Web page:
The new news: lean, multiplatform, creative? Is less now more?

Editor & Publisher reported this today:

The San Diego Union-Tribune laid off more than 30 staffers on Thursday in what Editor Jeff Light called in an editor’s note an effort to build “a lean, creative, multi-platform team that can lead the industry.” [emphasis added]

E&P reports that this is the U-T’s seventh round of staff cuts since 2006.

In April 2008, when The Seattle Times cut 200 people, its publisher said: “Strategic and thoughtful changes to the way we do business will allow us to be positioned for the future.” [emphasis added]

When The New York Times cut 100 jobs in 2009 (after whacking 100 jobs in 2008), its executive editor said:

These latest cuts will still leave us with the largest, strongest and most ambitious editorial staff of any newsroom in the country, if not the world. … I believe we can weather these cuts without seriously compromising our commitment to coverage of the region, the country and the world. We will remain the single best news organization on earth. [emphasis added]

Why is that the MBA-driven leadership of the newspaper industry, after cutting 35,000 mostly newsroom jobs between October 2007 and June 2010, continues to insist that the future (for whom?) is bright, and news (about what?) will multimedia its way to us day after day, quantity and quality unaffected?

There are words for that kind of image-driven happy talk: Reality challenged. Misrepresentation. Delusion. Outright lies. And, of course, bullshit.

U-T‘s Light, who was named editor in February after serving as vice president of the Orange County Register‘s interactive division, is particularly optimistic and cheerful after ownership canned 30 of his staffers:

We are making changes, beginning today, to build a different kind of newsroom at the Union-Tribune, one that can thrive in an environment of efficiency, fast change and multimedia demand. [emphasis added]

Say what? This kind of vague, verbal razzle-dazzle sounds eerily like the business model for the proposed Washington, D.C., local news website TBD I wrote about here earlier this week.

In addition to hiring a few more “interactive” pros, the U-T will “add a seven-person watchdog team, business beats covering the defense industry, commercial real estate, small business and clean technology, and will increase its Chargers and Padres coverage, among other improvements.”

Sure. That’s how to beef up good local journalism revenue: Increase coverage of the local pro sports teams. So what’s the plan for coverage of government? Local? Regional? Statewide?

(Incidentally, the Beverly Hills investment and buyout firm Platinum Equity bought the Union-Tribune last year from longtime owner The Copley Press of La Jolla. Tom Gores, a billionaire ranked at number 334 on Forbes‘ March 2009 billionaires list, heads Platinum Equity.)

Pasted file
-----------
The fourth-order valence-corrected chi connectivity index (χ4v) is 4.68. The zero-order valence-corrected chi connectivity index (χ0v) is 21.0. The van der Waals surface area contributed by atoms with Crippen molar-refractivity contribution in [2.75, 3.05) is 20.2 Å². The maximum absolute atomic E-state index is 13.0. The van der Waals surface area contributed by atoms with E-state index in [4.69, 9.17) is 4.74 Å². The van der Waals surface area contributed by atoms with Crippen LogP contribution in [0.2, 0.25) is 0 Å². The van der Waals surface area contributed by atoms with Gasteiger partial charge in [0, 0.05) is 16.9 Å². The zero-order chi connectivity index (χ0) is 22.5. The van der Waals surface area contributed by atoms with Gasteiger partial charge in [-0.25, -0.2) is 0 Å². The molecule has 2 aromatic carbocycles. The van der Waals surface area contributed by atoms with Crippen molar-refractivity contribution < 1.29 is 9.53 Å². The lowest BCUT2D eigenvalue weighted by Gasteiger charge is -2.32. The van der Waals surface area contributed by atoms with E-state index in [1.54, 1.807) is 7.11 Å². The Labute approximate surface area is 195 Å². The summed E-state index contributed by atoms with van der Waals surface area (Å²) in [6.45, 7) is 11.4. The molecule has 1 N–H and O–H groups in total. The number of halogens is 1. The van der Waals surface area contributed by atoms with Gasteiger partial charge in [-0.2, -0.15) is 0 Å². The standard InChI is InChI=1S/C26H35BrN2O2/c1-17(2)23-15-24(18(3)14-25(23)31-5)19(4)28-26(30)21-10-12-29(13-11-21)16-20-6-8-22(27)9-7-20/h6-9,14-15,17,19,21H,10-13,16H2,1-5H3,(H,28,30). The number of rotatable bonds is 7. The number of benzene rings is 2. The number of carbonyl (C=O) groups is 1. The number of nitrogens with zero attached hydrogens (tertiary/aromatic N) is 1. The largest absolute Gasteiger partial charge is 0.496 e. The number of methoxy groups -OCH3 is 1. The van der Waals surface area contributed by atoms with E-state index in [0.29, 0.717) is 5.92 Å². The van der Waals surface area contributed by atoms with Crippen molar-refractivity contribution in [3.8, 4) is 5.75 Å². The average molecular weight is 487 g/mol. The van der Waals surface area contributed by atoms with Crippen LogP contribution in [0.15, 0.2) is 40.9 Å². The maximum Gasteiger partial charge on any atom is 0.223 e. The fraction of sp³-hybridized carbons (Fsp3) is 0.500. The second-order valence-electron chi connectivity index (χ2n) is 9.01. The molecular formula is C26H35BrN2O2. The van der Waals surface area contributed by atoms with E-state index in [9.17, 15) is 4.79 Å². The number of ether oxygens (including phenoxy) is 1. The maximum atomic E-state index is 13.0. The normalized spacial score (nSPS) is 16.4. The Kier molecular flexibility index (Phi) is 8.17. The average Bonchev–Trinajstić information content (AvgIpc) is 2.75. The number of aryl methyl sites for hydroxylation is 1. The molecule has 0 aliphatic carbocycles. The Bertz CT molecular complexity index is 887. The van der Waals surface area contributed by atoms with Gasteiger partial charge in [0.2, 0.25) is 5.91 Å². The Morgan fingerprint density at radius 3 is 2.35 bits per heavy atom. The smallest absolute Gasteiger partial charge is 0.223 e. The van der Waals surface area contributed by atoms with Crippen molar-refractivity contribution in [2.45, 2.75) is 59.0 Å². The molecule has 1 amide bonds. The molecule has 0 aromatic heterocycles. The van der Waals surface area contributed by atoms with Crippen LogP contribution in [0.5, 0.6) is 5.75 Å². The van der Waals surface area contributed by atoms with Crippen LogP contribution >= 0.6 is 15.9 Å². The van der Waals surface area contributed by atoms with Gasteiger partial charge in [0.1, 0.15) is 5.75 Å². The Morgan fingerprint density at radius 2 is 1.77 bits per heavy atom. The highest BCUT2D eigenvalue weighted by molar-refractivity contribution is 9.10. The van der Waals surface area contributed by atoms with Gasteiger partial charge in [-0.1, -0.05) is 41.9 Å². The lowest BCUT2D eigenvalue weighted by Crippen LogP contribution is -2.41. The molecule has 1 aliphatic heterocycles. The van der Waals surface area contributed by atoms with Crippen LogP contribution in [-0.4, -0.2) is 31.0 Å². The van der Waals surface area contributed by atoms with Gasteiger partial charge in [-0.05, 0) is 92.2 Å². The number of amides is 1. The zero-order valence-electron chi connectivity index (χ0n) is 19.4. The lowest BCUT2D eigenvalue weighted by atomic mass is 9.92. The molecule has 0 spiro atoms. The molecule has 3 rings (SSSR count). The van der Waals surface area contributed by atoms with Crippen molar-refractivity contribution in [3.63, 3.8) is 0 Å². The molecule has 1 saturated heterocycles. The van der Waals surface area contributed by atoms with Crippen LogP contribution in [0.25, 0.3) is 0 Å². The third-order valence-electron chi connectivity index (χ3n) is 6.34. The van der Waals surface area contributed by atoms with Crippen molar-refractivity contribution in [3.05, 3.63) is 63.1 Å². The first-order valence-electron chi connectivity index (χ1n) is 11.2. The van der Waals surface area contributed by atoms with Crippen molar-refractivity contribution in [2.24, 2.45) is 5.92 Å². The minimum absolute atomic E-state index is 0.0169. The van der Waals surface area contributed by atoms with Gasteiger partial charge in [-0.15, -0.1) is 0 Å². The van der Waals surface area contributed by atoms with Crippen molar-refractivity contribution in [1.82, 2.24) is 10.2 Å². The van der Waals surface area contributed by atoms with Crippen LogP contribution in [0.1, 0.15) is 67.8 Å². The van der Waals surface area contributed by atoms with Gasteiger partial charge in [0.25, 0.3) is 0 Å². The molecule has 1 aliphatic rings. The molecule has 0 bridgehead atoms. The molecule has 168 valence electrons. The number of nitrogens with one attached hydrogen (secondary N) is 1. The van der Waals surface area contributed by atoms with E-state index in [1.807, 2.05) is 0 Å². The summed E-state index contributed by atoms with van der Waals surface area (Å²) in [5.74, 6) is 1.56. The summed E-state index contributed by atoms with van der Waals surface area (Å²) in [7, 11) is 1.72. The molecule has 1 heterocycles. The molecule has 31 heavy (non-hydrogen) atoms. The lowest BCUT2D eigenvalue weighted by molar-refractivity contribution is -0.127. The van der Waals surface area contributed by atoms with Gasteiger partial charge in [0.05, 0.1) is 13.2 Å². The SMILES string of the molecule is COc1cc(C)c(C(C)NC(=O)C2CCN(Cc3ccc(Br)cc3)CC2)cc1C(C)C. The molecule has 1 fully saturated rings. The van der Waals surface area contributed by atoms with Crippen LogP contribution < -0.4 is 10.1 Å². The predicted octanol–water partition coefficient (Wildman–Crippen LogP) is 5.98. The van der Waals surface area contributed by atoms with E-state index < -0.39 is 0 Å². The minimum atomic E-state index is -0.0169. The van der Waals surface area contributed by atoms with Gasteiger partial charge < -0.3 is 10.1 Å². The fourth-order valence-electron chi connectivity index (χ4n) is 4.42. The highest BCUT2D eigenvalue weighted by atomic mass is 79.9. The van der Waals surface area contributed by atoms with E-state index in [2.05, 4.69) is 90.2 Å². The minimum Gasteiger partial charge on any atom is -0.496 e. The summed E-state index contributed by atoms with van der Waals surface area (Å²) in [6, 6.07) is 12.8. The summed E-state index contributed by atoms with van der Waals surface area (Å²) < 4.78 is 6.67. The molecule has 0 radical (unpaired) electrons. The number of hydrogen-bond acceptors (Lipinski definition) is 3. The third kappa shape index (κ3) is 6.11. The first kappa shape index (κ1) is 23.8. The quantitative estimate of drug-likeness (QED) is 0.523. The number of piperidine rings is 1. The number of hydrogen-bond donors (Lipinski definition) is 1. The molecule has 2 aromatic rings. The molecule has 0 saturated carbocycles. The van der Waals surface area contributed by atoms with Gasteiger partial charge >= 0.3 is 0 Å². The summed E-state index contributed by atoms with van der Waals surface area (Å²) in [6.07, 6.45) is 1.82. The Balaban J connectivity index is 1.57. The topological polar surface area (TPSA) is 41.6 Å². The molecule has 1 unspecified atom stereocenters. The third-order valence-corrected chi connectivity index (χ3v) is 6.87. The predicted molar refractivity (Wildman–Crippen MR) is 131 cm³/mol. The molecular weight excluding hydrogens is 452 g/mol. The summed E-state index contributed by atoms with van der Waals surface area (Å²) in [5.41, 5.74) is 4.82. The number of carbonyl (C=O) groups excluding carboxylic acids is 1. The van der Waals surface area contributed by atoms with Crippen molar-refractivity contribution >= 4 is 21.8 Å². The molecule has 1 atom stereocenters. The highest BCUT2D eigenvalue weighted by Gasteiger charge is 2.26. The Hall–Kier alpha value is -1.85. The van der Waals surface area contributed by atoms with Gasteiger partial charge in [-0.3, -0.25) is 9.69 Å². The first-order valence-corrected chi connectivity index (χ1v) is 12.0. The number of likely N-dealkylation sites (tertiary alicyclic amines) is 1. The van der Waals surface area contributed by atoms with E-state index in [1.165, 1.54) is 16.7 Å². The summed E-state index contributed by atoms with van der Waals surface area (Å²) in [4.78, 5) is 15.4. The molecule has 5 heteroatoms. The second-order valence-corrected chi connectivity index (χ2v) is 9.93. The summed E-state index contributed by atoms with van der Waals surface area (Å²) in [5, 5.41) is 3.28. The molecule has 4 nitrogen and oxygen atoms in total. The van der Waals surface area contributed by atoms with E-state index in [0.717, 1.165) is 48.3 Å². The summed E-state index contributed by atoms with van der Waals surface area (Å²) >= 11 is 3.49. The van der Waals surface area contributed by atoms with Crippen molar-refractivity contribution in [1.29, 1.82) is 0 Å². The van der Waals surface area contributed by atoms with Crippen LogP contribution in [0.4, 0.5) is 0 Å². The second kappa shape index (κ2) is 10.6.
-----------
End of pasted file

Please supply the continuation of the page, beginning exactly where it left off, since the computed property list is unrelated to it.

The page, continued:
But here’s the kicker. Says E&P:

At the same time the layoffs are happening, the Union-Tribune is offering entry-level “junior staff writer” reporting jobs in the $35K/year range. Those reporters “will research and write news and straightforward short stories with low level of complexity, analysis and narrative,” according to an ad on [emphasis added]

Ah. Those must be be the guys who will cover government, because, you know, government stories have a “low level of complexity, analysis and narrative.” That also reveals what U-T management thinks of the intellectual capabilities of hoped-for readers, the ones who’d better show up if advertisers are going to sign on to this “environment of efficiency, fast change and multimedia demand.”

So Light’s new “multi-platform team” will “lead the industry”?

To where? And for whom? Readers? Advertisers? Or into the already deep pockets of Platinum Equity?

12 replies »

  1. TBD’s staff has grown from nothing to more than 25, is still interviewing and planning to reach 50 shortly. You have to stretch mightily to compare that to newsrooms that are cutting staff.

    • Steve: Would you tell us what these positions are, in detail? Reporters, marketing? How much experience? And how much do these jobs pay?

  2. Since it’s a work in progress and I’m leading just one team, I don’t have all the details. I wrote about the community engagement team here: I’ve hired four community hosts and a social media producer. Mobile producer still to come. Editor Erik Wemple has hired editors and reporters and is hiring more, as well as web producers. Steve Chaggaris also hiring anchors, reporters & producers for TBD TV operation. Also hiring sales staff and tech staff. We’ll list at least all the journalists on staff on our site when we launch. Have announced some of the hires on our blog: We have no marketing staff at this point. Pay ranges from entry-level to leadership salaries that are competitive enough to land key people from news organizations such as CBS, the Washington Post and City Paper.

    • Your answer is less helpful than I’d hoped. We wish you well, but the challenges Denny offers are critical. Journalism requires accomplished reporters on the street. Maybe the vagueness of your answer in places is driven by an honest “we don’t know yet” situation. But I’m a marketing guy myself (not real proud of it, all the time, but there it is) and as such I’m quite versed in talking around things. I can craft an answer that pretends to convey information when it’s doing precisely the opposite.

      If I were in your shoes, and if my organization were guilty of what Denny is poking at, and if I were presented the question that I asked earlier, I’d be looking to spin to the positive in ways that the facts wouldn’t support. In that case, I couldn’t have done much better than your answer here.

      All this said, I don’t know. TBD may prove to be the model we’ve all been hoping for, and whatever reservations I may have, that’s certainly what I’m hoping for, because the Republic is taking a horrible beating today and the looming death of journalism is a big reason why. On the other hand, TBD may be more of the same – the problem, rather than the solution.